The Government welcomes PHARMAC’s decision to fund a vaccine to protect young people from meningococcal disease from 1 December this year. “Meningococcal disease is a serious threat which people at higher risk should be protected from,” says Associate Health Minister Julie Anne Genter. “The combined pharmaceutical budget was increased by ...
    BeehiveBy beehive.govt.nz
    2 hours ago
  • Fisheries innovation projects supported
    Groups involved with innovative fisheries research projects are encouraged to apply for government support in the latest funding round from the Sustainable Food and Fibre Futures programme. Fisheries Minister Stuart Nash says the SFF Futures funding is designed to be flexible enough to support small or large projects across a ...
    BeehiveBy beehive.govt.nz
    16 hours ago
  • Government fixes culturally arranged marriage visa issue
    The Government has fixed an issue affecting how Immigration New Zealand has processed visa applications for culturally arranged marriages, which will now see a consistent process applied which ensures people with legitimate arranged marriages can visit New Zealand while also preventing any rorting of the system. Earlier this year Immigration ...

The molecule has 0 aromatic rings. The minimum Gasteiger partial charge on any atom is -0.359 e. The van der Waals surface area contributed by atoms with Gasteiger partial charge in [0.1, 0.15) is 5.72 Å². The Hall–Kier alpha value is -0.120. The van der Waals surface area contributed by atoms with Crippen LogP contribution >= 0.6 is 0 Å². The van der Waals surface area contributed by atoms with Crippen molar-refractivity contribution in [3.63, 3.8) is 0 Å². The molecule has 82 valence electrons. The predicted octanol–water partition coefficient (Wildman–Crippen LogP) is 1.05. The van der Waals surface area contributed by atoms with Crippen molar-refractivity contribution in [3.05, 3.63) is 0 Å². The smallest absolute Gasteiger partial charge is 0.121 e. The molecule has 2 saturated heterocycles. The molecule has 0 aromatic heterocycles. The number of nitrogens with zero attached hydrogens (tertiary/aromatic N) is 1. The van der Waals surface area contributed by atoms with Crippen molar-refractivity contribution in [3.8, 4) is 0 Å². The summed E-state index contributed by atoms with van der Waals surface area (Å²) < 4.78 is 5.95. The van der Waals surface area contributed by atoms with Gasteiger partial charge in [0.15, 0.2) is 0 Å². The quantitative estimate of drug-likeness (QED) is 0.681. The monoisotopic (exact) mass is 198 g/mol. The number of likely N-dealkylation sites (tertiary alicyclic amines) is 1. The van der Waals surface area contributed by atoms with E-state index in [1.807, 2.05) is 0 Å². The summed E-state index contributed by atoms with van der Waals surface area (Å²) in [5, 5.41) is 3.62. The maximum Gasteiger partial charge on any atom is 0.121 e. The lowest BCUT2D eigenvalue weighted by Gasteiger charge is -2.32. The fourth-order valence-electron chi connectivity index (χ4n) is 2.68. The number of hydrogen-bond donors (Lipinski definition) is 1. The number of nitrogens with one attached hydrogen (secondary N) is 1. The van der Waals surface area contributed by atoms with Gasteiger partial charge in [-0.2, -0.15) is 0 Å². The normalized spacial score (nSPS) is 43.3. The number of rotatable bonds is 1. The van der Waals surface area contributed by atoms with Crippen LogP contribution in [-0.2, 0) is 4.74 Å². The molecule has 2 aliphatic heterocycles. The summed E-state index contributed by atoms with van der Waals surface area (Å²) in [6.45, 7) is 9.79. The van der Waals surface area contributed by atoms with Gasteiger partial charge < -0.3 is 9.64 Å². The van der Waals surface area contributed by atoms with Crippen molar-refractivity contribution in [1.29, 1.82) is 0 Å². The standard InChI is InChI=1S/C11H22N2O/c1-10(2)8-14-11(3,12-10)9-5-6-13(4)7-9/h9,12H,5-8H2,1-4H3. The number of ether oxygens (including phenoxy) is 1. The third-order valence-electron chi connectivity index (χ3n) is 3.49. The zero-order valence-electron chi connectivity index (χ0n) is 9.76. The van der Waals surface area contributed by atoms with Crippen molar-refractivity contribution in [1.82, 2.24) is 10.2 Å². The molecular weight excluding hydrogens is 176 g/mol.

BeehiveBy beehive.govt.nz
    21 hours ago
  • Extension for Royal Commission into Mosque attacks
    The Royal Commission into the Attacks on Christchurch Mosques will report back on 30 April 2020 to give it more time to hear submissions and consider information, Internal Affairs Minister Tracey Martin announced today. The Royal Commission was originally scheduled to report back to Government by 10 December 2019. “There has ...
    BeehiveBy beehive.govt.nz
    23 hours ago
  • Terrorism and Trade on agenda as Foreign Minister visits the United States
    Foreign Minister Winston Peters will travel to Washington DC today to attend a ministerial meeting focused on defeating ISIS, and to continue pursuing New Zealand’s trade opportunities. Mr Peters will participate in a meeting of Foreign and Defence Ministers from key countries contributing to the Global Coalition to Defeat ISIS. ...
    BeehiveBy beehive.govt.nz
    23 hours ago